Thirteen members of ‘Davy 16’ named in High Court

Developer takes action against firm and named employees over 2014 bond deal

Davy has claimed that developer Patrick Kearney lawsuit is ‘entirely opportunistic’. Photograph: Gareth Chaney/Collins

Davy has claimed that developer Patrick Kearney lawsuit is ‘entirely opportunistic’. Photograph: Gareth Chaney/Collins

 

Thirteen of the members of the Davy-16 group of employees who were involved in a 2014 Anglo Irish Bank bond trade at the heart of a Central Bank fine and reprimand for the firm in March were named in the High Court on Monday.

The 13 have been joined as defendants alongside Davy in a case taken by Belfast developer Patrick Kearney, who was on the other side of the trade. Mr Kearney is suing for for damages and aggravated damages, alleging fraudulent misrepresentation, concealment and breach of contract.

He has also alleged that Davy made a windfall profit of about €25 million, and deprived him and his company of the best price when it sold the bond on his behalf.

The 13 named by Mr Justice David Barniville in court on Monday include: former Davy chief executives Tony Garry and Brian McKiernan, former deputy chairman Kyran McLaughlin, former head of institutional equities David Smith, and former head of fixed income Barry Nangle.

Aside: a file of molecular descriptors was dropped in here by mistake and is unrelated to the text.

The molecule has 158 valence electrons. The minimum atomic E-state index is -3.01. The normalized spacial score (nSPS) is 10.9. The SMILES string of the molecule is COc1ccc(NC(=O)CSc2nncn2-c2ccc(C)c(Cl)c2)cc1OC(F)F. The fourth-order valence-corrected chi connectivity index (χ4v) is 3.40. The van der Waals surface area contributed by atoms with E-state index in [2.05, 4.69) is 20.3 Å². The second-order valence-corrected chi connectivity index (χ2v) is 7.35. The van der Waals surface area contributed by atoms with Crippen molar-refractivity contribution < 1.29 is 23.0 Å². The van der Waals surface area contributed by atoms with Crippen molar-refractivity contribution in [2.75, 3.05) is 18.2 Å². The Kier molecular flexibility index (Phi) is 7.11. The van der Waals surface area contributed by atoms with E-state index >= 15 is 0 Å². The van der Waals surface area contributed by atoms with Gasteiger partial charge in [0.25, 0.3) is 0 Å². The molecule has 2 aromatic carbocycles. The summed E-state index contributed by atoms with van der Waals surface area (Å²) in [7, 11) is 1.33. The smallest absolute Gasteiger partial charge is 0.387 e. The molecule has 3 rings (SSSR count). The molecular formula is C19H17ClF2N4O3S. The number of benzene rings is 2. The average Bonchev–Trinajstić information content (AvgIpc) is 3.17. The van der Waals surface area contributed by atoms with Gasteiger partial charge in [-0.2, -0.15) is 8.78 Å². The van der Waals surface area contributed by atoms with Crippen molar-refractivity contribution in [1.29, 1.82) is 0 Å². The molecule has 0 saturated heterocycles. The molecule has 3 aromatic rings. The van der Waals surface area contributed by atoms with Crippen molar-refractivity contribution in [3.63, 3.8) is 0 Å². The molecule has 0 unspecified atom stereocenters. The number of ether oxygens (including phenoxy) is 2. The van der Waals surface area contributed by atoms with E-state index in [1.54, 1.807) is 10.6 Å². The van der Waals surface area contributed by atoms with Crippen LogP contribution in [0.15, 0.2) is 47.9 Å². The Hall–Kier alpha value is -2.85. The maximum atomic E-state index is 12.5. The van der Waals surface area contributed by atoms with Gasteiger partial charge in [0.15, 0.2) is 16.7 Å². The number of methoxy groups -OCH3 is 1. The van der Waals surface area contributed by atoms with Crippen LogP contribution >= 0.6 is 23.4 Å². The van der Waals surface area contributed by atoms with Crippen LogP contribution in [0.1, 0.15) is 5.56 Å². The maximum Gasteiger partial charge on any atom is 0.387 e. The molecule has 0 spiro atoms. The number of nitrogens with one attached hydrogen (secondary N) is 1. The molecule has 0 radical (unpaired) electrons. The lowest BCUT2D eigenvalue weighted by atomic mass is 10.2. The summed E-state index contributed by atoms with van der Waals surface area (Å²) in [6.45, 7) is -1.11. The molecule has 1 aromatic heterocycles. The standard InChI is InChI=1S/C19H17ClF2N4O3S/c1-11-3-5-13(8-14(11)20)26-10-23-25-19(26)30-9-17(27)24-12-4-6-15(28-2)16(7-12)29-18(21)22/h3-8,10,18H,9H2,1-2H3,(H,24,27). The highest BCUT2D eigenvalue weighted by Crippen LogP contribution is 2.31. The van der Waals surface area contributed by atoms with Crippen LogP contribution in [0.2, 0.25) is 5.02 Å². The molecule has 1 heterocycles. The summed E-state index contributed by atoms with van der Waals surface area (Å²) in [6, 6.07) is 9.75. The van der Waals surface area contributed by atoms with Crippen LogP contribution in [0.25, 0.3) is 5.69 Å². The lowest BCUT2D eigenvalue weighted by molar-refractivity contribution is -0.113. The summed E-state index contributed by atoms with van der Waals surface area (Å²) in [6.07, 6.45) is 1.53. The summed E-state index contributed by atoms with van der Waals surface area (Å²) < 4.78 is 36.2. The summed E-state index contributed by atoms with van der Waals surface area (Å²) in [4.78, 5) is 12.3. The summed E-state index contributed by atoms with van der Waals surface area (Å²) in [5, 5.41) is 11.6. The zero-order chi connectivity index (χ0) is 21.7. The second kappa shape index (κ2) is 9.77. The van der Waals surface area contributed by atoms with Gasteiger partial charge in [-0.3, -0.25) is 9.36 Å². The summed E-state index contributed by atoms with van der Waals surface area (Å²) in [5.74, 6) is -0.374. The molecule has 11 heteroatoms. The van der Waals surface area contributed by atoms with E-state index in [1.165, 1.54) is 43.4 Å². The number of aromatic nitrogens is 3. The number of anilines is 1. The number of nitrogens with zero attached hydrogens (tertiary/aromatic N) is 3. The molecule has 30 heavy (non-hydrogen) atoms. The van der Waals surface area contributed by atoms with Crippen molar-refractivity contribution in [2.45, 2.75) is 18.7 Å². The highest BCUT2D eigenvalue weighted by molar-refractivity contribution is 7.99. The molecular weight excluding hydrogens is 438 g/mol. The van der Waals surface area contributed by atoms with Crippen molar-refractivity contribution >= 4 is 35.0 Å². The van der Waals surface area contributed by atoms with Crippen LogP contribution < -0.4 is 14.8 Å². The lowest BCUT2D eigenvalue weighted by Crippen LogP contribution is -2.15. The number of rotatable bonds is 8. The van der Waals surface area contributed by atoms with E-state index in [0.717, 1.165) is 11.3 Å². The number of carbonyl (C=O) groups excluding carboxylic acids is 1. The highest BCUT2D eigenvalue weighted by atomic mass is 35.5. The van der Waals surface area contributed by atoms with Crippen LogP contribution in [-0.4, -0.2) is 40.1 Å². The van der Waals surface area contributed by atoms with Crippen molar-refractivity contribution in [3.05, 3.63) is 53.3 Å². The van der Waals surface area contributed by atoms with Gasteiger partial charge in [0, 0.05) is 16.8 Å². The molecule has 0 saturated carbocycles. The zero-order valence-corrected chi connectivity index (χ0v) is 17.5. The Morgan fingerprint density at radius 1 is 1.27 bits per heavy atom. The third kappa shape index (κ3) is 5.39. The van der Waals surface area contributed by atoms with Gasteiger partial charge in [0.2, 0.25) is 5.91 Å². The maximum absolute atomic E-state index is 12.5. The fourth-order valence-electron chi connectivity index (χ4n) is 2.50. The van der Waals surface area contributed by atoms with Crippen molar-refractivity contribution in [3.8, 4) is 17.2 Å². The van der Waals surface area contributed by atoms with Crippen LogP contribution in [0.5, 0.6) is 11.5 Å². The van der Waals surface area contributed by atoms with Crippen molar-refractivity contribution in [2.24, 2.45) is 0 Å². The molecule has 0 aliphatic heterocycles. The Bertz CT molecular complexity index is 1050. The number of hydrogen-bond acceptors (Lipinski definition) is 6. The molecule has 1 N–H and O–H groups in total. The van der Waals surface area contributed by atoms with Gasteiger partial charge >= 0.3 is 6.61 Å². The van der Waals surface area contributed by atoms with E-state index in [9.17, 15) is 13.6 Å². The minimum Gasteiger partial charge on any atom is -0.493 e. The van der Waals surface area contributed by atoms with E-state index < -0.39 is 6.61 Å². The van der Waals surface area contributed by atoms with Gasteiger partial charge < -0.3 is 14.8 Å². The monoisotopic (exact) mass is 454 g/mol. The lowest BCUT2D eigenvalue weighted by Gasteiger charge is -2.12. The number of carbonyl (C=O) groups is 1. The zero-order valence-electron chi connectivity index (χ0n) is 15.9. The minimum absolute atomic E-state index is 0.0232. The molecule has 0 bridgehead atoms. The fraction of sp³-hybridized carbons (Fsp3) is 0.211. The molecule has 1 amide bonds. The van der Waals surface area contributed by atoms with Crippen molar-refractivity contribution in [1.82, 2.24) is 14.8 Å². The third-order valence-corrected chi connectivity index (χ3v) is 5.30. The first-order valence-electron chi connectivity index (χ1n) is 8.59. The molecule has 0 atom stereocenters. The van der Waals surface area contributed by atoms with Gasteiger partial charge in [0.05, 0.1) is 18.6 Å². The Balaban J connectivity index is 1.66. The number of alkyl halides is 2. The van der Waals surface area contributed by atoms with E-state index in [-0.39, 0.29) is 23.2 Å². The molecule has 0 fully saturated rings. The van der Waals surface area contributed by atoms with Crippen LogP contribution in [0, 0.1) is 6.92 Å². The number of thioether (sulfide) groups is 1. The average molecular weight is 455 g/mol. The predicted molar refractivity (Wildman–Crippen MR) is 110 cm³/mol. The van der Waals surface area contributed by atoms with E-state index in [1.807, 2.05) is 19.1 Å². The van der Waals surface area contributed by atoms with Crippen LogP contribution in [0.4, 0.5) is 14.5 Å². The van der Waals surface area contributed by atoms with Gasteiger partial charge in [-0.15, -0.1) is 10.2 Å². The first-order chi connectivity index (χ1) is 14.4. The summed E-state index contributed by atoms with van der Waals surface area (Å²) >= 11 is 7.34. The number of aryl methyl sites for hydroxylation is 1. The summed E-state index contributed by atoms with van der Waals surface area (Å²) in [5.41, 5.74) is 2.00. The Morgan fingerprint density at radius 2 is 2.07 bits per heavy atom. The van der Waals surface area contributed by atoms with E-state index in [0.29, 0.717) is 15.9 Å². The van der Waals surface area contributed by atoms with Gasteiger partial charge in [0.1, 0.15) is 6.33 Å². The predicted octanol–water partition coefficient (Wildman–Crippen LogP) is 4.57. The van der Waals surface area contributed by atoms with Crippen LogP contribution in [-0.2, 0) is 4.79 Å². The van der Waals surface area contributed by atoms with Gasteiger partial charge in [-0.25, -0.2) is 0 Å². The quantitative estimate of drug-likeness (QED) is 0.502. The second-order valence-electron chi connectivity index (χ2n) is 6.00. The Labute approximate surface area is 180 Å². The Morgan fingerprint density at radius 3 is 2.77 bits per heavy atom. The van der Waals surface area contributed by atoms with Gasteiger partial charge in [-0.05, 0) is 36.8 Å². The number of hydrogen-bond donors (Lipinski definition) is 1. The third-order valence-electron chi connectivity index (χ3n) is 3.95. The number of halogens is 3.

The list also includes former bond desk staff members Tony O’Connor, Donal O’Mahony, Pat Lyster, Barry King, Fiona Howard, Joseph McGinley, Anthony Childs and Finbarr Quinlan.

A hearing the potential joining of the other three members of the so-called Davy 16, or O’Connell Partnership, is set to take place next month.

Breach of rules

The Central Bank fined Davy €4.13 million in March for breaching market rules in relation to the 2014 transaction, saying the firm failed to inform its own compliance department about the deal and also did not carry out an assessment of whether a conflict of interest arose.

Davy’s head of client engagement Tom Potter told the court in an affidavit that while Mr Kearney has claimed the firm acted as his adviser and agent in relation to the 2014 bond trade, the developer had said in a letter to Davy’s chairman, John Corrigan, in February 2016 that neither he nor his company, Kilmona Holdings, “had an advisory or fiduciary relationship with Davy”.

Mr Potter noted that Mr Kearney had alleged that he was not aware of the identity of the members of the so-called O’Connell Partnership. However, he said that a letter from the developer’s financial adviser at the time of the transaction, Tom Browne of LeBruin Private, confirmed in April 2015 to Davy employee Tony O’Connor that “Paddy Kearney was fully aware” that a group of the stockbrokers’ employees in the O’Connell Partnership were involved.

Davy has claimed Mr Kearney’s lawsuit is “entirely opportunistic” and that the matter was settled in 2016 on foot of a previous case taken by the developer.